You’ve probably heard of The Rule of 3!
When it comes to public speaking success, the three words that make all the difference are:
PREPARE — PRACTICE — PRESENT
I used to call these The 3 P’s of Perfect Presentations.
And while no presentation can ever be perfect, these steps will get you as close as possible!
Prepare: Organize Your Content
Good speeches don’t just happen.
They’re created when someone cares enough to put good content, relevant to their audience’s needs, into a smooth and logical flow.
It takes skill and hard work to create a powerful speech, but you can learn how.
(Hint: If you’re preparing a stand-up presentation, everything you need to know is in my public speaking workbook, Speak Like Yourself… No, Really!)
Practice: Work on Feeling Like Your Best Self
A well-crafted speech deserves great delivery, and there’s only one way to get that: With lots and lots (and lots!) of practice.
If you’ve trained as a performer, you may know the best ways to practice. If not, again, you can learn.
But either way, remember that you’re not just practicing words on a page. You’re practicing how you want to feel when you share your ideas with an audience.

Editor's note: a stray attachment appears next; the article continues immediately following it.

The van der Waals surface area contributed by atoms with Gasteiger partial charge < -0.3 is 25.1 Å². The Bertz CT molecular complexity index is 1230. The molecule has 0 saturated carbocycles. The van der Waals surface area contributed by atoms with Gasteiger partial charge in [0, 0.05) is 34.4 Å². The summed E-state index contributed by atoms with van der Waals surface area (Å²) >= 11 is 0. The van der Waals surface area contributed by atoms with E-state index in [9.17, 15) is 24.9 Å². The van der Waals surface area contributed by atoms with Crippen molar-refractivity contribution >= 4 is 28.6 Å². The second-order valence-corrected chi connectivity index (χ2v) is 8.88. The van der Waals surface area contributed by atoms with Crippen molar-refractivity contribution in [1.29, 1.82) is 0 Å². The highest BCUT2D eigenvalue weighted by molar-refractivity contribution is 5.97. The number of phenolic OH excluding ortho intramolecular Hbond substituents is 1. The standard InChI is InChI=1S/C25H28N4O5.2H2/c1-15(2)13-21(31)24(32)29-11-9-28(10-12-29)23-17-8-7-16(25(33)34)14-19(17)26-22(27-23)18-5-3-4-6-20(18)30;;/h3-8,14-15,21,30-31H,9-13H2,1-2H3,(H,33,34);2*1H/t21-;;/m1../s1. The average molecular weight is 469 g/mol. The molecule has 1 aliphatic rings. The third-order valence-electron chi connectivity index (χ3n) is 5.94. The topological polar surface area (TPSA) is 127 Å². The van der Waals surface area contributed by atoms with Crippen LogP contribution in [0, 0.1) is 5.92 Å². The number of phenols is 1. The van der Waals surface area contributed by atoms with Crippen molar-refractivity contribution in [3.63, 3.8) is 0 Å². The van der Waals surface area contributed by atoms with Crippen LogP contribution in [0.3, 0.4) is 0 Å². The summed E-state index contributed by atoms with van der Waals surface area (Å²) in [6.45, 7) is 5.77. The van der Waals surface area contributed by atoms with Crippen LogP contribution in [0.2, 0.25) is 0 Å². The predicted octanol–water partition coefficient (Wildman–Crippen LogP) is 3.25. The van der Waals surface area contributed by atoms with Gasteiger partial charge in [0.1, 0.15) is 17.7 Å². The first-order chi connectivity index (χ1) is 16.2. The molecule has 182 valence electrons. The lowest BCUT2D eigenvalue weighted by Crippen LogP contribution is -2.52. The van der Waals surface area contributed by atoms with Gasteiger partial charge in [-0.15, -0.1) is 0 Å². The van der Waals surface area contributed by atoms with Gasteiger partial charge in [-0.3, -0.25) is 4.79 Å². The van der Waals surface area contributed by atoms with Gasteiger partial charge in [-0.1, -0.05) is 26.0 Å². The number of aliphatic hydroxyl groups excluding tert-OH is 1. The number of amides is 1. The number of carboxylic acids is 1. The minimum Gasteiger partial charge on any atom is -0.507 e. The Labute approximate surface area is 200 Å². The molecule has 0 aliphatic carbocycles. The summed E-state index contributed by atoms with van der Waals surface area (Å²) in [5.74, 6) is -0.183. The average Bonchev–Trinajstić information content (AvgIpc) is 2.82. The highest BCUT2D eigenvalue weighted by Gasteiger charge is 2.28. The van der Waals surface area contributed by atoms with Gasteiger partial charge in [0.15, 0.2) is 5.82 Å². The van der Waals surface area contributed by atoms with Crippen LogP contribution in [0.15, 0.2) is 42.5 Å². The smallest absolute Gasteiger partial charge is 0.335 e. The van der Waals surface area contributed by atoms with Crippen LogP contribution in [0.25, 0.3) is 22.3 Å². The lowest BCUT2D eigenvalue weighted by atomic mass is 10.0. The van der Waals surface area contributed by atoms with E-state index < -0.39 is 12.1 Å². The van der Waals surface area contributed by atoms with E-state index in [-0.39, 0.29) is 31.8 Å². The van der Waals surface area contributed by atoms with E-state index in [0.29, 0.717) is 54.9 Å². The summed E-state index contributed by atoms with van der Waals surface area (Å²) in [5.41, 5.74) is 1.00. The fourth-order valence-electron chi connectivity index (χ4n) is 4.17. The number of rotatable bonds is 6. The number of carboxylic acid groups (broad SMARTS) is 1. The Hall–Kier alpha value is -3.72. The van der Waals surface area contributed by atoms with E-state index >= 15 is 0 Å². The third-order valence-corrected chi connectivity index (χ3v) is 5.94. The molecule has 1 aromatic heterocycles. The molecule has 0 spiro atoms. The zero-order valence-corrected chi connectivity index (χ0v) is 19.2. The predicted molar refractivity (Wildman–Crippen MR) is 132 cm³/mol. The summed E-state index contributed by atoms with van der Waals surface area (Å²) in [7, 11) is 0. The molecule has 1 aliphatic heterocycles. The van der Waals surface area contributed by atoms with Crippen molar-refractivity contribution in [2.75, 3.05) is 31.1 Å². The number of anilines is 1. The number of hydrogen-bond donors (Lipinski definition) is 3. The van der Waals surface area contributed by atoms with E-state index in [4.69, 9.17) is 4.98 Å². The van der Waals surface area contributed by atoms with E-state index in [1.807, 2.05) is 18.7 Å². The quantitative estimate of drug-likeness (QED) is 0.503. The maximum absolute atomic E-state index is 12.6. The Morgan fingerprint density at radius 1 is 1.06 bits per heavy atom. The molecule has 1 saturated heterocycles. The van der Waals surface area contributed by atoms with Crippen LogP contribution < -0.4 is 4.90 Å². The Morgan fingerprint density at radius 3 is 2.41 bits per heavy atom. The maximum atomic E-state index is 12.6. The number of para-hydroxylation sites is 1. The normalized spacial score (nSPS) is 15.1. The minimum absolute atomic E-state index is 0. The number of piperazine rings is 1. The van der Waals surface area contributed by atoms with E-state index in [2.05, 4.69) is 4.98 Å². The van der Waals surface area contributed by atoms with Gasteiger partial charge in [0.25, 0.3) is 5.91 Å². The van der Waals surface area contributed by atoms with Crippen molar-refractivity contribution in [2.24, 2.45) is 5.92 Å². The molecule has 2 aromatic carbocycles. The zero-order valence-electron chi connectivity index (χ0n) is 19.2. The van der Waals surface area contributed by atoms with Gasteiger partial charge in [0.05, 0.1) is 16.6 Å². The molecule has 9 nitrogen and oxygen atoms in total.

(Hint: Here’s where to find an entire category of blog posts on practicing.)
Present: Now It’s Time to Focus on Your Audience
Once you’ve prepared a well-thought-out speech, and practiced until it’s comfortable, present it to your audience as the gift that it is.
Most of us feel awkward (or even fearful) when we speak in public; and while that’s a natural reaction, it’s much more fun to get out of your own head and just talk to your audience.
At every step of the way, you can learn to approach public speaking more effectively.
(Hint: Yes, I can help!)
“Prepare, Practice, Present” is a Gift that Keeps on Giving
Whether you’re delivering from a podium or “just” talking in a meeting, don’t leave things to chance when you have to speak in public!
Instead, rely on “Prepare, Practice, Present” to get you through.
It’s a proven process that works, and a gift that will keep on giving — to you, and to your audience!